Raging

Raging

So, you know those days when you just want to throw your hands up and say “F*@% it”?  That’s been me for the past couple of weeks.  There have been a series of events, some professional, some personal, and some societal, that have resulted in a loss of my generally optimistic and trusting nature*.

*This statement may, quite possibly, be sarcastic.

Bear with me while I give you some background, before I get to the real point of this post.  I’ll try to keep it succinct.  (Y’all know I ramble, right?)

Yesterday, an acquaintance phoned me, after a mere 7 or 8 years, to tell me that a former boss was mentally “down”, and thought it would be oh-so-helpful if I reached out to offer reassurance and friendship to him.  The former boss that went entirely on the attack when I resigned from his company.  The former boss that tried desperately to ruin my reputation in the industry and the community.  The former boss that tied up my energy and most of my retirement income in a frivolous lawsuit that took 3 years to get thrown out.  Yes, THAT former boss is depressed and is in need of his old friends to rally around him, and I should learn how to let go of past transgressions.

While that phone call was the proverbial straw, the advice that I should learn to “let go” was like a blow torch to dynamite.  I have been on what my grandmother would have called “a bender” ever since…eating and crying and hating people in general, and some people in particular.  I have been raging against an onslaught of dishonesty, disrespect, being taken for granted, and injustices to people around me.  Thankfully, I only rage in my head so as not to disturb others.

I call that “Catholic raging”. 

I sit and spew mental fire and cry and eat things I shouldn’t and make my dogs look at me funny and my husband get that exasperated face and say “What is WRONG with you?”  I am raging and loathing and sobbing as I type this.  If I didn’t need my hands for the keyboard, I’d be eating, too.  It’s not a pretty scene.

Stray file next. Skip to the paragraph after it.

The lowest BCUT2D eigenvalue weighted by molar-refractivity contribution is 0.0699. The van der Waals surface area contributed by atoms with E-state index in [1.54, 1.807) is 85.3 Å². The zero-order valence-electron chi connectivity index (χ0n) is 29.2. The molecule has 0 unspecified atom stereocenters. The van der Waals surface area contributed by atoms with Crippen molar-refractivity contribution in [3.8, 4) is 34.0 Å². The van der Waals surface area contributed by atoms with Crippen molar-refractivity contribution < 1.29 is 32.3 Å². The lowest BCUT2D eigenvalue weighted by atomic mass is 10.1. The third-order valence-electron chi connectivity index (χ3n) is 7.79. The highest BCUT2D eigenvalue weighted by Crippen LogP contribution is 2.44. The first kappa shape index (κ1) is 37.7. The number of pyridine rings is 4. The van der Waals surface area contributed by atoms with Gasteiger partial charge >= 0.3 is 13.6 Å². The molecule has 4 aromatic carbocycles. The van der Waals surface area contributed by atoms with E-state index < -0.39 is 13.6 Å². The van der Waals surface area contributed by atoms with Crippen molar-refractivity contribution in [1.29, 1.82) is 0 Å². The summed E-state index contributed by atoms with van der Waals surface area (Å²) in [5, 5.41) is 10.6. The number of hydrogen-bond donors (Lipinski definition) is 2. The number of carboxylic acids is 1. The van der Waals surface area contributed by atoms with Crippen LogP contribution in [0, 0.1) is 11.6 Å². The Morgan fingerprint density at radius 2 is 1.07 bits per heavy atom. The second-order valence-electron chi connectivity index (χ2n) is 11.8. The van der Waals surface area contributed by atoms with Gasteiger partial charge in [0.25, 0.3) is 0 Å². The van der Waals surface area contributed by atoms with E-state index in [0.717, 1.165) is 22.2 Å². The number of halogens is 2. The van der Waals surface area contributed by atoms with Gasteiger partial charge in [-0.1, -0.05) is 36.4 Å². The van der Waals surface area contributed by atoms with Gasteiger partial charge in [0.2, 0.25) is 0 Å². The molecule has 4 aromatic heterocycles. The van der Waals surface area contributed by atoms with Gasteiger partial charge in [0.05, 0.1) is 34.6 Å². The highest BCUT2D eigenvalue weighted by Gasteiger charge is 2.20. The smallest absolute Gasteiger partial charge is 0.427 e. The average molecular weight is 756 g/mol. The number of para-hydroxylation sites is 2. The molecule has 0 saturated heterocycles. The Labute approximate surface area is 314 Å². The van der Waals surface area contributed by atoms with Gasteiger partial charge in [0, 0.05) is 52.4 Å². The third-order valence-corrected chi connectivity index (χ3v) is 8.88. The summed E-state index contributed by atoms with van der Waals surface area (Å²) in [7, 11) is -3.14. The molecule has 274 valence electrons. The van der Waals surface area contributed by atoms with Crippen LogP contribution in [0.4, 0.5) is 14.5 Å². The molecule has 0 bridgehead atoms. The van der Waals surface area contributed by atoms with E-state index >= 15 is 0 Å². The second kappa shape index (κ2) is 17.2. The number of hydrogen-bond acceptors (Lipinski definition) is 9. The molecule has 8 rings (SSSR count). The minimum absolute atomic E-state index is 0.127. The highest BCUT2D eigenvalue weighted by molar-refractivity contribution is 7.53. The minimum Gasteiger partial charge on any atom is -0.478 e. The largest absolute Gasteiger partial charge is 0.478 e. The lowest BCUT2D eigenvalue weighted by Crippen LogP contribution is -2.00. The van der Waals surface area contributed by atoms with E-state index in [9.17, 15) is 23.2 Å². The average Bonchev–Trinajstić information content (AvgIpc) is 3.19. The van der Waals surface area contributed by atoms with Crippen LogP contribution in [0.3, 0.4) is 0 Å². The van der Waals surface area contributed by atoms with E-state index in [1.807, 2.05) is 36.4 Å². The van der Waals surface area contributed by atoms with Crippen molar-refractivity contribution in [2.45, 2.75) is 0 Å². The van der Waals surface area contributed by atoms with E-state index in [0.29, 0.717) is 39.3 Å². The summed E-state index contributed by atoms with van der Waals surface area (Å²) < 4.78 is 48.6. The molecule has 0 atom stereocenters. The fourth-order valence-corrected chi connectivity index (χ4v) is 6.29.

Because sometimes I get tired of doing the right thing.  I get tired of taking the high road.  I get tired of forgiving.  I get tired of being responsible.  I get tired of accepting bad behavior.  I want to throw my hands up and be helpless and let someone clean up my messes.  I want to get even and toss out paybacks like penny candy at a Christmas Parade.  I want to walk away silently whilst flipping the bird.  I want to be the sort of selfish badass that just leaves it all behind.

So, that’s where I found myself.  It’s a ridiculous, non-productive, unhealthy place.  Time to adjust sails and get my perspective back.

This is where the real point of this post starts, so if you’ve hung in there with me thus far, thank you.

I decided to focus on vacation, which is only 59 days away.  There is still so much to do:  menu planning, t-shirt making, beach mat blinging…it’s like a full time job, except I WANT to do it and I DON’T get paid, which I guess makes it the opposite of most full time jobs.  Whatever.

Steve, in his practical wisdom, and knowing that I am not in the best place right now, innocently suggested that maybe this isn’t the right year for the beach vacation.  Maybe we should put it off a year.  Go to St. Louis instead.  Something more low key.  Which made me cry harder, but at the same time gave me that much needed perspective.